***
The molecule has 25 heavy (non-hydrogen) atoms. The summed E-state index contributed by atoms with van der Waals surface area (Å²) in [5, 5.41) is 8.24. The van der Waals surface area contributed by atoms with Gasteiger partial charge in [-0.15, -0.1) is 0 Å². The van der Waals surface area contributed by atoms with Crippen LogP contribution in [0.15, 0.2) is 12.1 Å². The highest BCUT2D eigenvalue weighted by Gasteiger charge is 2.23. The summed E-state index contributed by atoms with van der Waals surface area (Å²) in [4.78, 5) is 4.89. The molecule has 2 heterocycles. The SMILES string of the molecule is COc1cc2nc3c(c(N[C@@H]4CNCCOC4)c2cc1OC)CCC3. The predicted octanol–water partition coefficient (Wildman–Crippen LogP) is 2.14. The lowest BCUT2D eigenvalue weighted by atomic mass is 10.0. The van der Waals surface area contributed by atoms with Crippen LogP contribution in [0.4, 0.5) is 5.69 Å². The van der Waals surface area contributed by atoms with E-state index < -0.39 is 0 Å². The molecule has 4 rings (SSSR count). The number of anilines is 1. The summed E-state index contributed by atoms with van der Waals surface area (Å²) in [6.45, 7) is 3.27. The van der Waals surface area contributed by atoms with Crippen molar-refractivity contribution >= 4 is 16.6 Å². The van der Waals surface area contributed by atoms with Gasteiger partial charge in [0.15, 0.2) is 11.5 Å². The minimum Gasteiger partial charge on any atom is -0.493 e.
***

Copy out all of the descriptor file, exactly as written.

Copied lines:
The molecule has 25 heavy (non-hydrogen) atoms. The summed E-state index contributed by atoms with van der Waals surface area (Å²) in [5, 5.41) is 8.24. The van der Waals surface area contributed by atoms with Gasteiger partial charge in [-0.15, -0.1) is 0 Å². The van der Waals surface area contributed by atoms with Crippen LogP contribution in [0.15, 0.2) is 12.1 Å². The highest BCUT2D eigenvalue weighted by Gasteiger charge is 2.23. The summed E-state index contributed by atoms with van der Waals surface area (Å²) in [4.78, 5) is 4.89. The molecule has 2 heterocycles. The SMILES string of the molecule is COc1cc2nc3c(c(N[C@@H]4CNCCOC4)c2cc1OC)CCC3. The predicted octanol–water partition coefficient (Wildman–Crippen LogP) is 2.14. The lowest BCUT2D eigenvalue weighted by atomic mass is 10.0. The van der Waals surface area contributed by atoms with Crippen LogP contribution in [0.4, 0.5) is 5.69 Å². The van der Waals surface area contributed by atoms with E-state index < -0.39 is 0 Å². The molecule has 4 rings (SSSR count). The number of anilines is 1. The summed E-state index contributed by atoms with van der Waals surface area (Å²) in [6.45, 7) is 3.27. The van der Waals surface area contributed by atoms with Crippen molar-refractivity contribution >= 4 is 16.6 Å². The van der Waals surface area contributed by atoms with Gasteiger partial charge in [0.15, 0.2) is 11.5 Å². The minimum Gasteiger partial charge on any atom is -0.493 e.